- The average US elementary school uses 53,200 cartons every year
- Over 5 years, an average school can save 9300 pounds of paper—almost 5 tons—by recycling its cartons
- That means an average school can save 45 trees by recycling cartons, and 13,000 gallons of water over five years!
What are cartons made of?
- On average, standard school-sized milk cartons are made of 88% paper and 12% polyethylene.
- On average, juice boxes are made of 74% paper, 22% polyethylene and 4% aluminum.
Posters to Download:
Drink, Empty, Recycle Poster(PDF, 589KB)
Carton Council Poster(PDF, 21MB)
About 25% of all Denver Public Schools have composting programs, but ALL are eligible to receive this service – free of charge! Interested schools can sign up by contacting Denver Recycles to receive all the guidance and training needed to start composting. Participating schools collect their food scraps and compostable paper, such as napkins and food trays, which are then transported by Denver Solid Waste Management to a local composting facility where they are transformed into a beneficial soil amendment called compost. Not only does composting reuse food waste which frees up valuable space at the landfill, it prevents the creation of harmful greenhouse gases. Students and staff are empowered to help protect nature and reduce their lunchroom waste drastically by up to 90%!
If your school has a strong recycling program and would like to start composting, review the introductory information and contact Denver Recycles.
DPS composting Squares: To help schools maximize their waste reduction and give students a chance to create life-long sustainable habits, Denver Recycles provides free resources to all Denver Public Schools.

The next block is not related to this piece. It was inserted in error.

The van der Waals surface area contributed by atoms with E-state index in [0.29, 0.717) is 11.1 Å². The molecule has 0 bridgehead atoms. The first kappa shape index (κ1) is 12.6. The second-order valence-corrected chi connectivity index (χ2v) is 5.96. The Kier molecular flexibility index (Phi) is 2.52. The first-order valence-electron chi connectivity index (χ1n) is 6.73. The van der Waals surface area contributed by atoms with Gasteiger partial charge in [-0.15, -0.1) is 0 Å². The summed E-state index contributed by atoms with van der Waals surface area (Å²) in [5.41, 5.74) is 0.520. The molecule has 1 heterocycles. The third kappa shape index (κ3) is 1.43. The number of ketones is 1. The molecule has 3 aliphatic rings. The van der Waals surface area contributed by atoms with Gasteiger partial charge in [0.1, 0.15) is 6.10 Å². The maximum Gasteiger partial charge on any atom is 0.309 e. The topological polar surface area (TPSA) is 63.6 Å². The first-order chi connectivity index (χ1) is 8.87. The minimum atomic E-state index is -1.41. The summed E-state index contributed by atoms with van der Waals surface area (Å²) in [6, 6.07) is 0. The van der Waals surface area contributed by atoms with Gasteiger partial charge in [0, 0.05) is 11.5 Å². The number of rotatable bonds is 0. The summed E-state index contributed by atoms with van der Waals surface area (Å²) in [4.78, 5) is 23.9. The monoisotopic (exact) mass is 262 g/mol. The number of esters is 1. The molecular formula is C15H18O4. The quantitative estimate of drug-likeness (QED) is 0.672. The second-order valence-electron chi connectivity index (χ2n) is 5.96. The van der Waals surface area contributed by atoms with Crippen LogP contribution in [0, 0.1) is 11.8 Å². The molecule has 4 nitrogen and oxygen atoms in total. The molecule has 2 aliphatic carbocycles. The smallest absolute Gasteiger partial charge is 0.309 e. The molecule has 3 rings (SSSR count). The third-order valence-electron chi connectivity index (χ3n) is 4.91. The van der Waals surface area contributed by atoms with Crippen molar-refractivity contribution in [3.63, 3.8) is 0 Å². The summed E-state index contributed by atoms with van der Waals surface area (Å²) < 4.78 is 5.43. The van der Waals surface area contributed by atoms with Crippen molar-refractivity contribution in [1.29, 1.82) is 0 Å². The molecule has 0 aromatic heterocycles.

- Planning and tracking waste reduction: Denver Recycles staff will help your school implement a composting program that fits. Almost as important as reducing waste is tracking how much is saved! Resources to help assess waste before and after the addition of composting are available so you can share the amazing results at your school.
- Weekly collection: Participating schools receive free green compost carts and weekly collections. DPS Office of Sustainability will cover the hauling costs and provide compostable bags liners to keep the carts clean. No more heavy lifting of food waste! Just tie the bag, close the lid, and wheel the cart out to the curb for collection. Sign up here for weekly collection reminders or to print your school’s collection calendar.
- Complimentary posters and trainings: Large instructional banners showing accepted items for recycling, composting, and trash are available free of charge for common sorting areas like the lunchroom. Letter-sized printable posters are also available for smaller sorting station areas like classrooms. Online training materials are available upon request as well as customizable classroom or staff professional development presentations covering a variety of waste reduction topics. Additional training for kitchen staff, compost monitors, and parent volunteers is also offered.
- Student Power Recycling champions: Harness your school’s student power by getting them involved! Motivated individuals and student environmental clubs can help lighten the load for facilities staff, reduce contamination, and create a sustainable school culture. Identify a staff composting coordinator at your school to help guide your green students. Check out resources to form a green team HERE (link to Student Power page).
Teacher and Student Resources
An estimated 40% of food in the United States goes to waste, and this is the same (and most likely higher) in DPS lunchrooms. Composting is the best way to reuse food waste responsibly, but before composting it is important to first try to reduce food waste in the first place!